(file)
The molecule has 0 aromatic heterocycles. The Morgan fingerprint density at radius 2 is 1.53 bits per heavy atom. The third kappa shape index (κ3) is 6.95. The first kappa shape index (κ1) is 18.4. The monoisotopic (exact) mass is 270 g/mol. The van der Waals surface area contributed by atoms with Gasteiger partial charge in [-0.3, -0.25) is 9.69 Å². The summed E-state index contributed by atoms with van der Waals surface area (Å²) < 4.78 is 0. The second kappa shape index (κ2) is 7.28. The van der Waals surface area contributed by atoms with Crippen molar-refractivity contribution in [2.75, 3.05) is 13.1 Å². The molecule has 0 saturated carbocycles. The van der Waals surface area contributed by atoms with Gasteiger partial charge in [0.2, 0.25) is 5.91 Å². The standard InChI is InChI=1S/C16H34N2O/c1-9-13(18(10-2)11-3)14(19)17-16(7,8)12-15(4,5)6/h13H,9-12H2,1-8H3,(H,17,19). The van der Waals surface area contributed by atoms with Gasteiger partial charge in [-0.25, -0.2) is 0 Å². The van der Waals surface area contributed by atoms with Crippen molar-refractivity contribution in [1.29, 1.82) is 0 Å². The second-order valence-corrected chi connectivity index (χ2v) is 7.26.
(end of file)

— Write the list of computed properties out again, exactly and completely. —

The molecule has 0 aromatic heterocycles. The Morgan fingerprint density at radius 2 is 1.53 bits per heavy atom. The third kappa shape index (κ3) is 6.95. The first kappa shape index (κ1) is 18.4. The monoisotopic (exact) mass is 270 g/mol. The van der Waals surface area contributed by atoms with Gasteiger partial charge in [-0.3, -0.25) is 9.69 Å². The summed E-state index contributed by atoms with van der Waals surface area (Å²) < 4.78 is 0. The second kappa shape index (κ2) is 7.28. The van der Waals surface area contributed by atoms with Crippen molar-refractivity contribution in [2.75, 3.05) is 13.1 Å². The molecule has 0 saturated carbocycles. The van der Waals surface area contributed by atoms with Gasteiger partial charge in [0.2, 0.25) is 5.91 Å². The standard InChI is InChI=1S/C16H34N2O/c1-9-13(18(10-2)11-3)14(19)17-16(7,8)12-15(4,5)6/h13H,9-12H2,1-8H3,(H,17,19). The van der Waals surface area contributed by atoms with Gasteiger partial charge in [-0.25, -0.2) is 0 Å². The van der Waals surface area contributed by atoms with Crippen molar-refractivity contribution in [1.29, 1.82) is 0 Å². The second-order valence-corrected chi connectivity index (χ2v) is 7.26.